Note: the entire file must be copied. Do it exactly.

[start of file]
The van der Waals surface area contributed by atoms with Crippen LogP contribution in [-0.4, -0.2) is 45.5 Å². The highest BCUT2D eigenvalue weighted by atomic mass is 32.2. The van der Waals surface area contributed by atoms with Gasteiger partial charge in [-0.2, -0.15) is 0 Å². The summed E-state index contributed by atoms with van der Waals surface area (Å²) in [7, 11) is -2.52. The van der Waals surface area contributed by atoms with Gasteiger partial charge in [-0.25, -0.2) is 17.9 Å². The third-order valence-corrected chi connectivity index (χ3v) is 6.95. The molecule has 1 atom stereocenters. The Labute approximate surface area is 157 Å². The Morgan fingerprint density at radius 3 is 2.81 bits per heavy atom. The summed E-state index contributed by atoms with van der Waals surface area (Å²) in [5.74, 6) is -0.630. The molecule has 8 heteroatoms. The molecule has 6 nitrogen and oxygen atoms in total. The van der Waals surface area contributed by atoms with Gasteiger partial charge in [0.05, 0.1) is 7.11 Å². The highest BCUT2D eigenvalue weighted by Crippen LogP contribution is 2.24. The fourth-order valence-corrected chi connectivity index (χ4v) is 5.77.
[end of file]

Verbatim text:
The van der Waals surface area contributed by atoms with Crippen LogP contribution in [-0.4, -0.2) is 45.5 Å². The highest BCUT2D eigenvalue weighted by atomic mass is 32.2. The van der Waals surface area contributed by atoms with Gasteiger partial charge in [-0.2, -0.15) is 0 Å². The summed E-state index contributed by atoms with van der Waals surface area (Å²) in [7, 11) is -2.52. The van der Waals surface area contributed by atoms with Gasteiger partial charge in [-0.25, -0.2) is 17.9 Å². The third-order valence-corrected chi connectivity index (χ3v) is 6.95. The molecule has 1 atom stereocenters. The Labute approximate surface area is 157 Å². The Morgan fingerprint density at radius 3 is 2.81 bits per heavy atom. The summed E-state index contributed by atoms with van der Waals surface area (Å²) in [5.74, 6) is -0.630. The molecule has 8 heteroatoms. The molecule has 6 nitrogen and oxygen atoms in total. The van der Waals surface area contributed by atoms with Gasteiger partial charge in [0.05, 0.1) is 7.11 Å². The highest BCUT2D eigenvalue weighted by Crippen LogP contribution is 2.24. The fourth-order valence-corrected chi connectivity index (χ4v) is 5.77.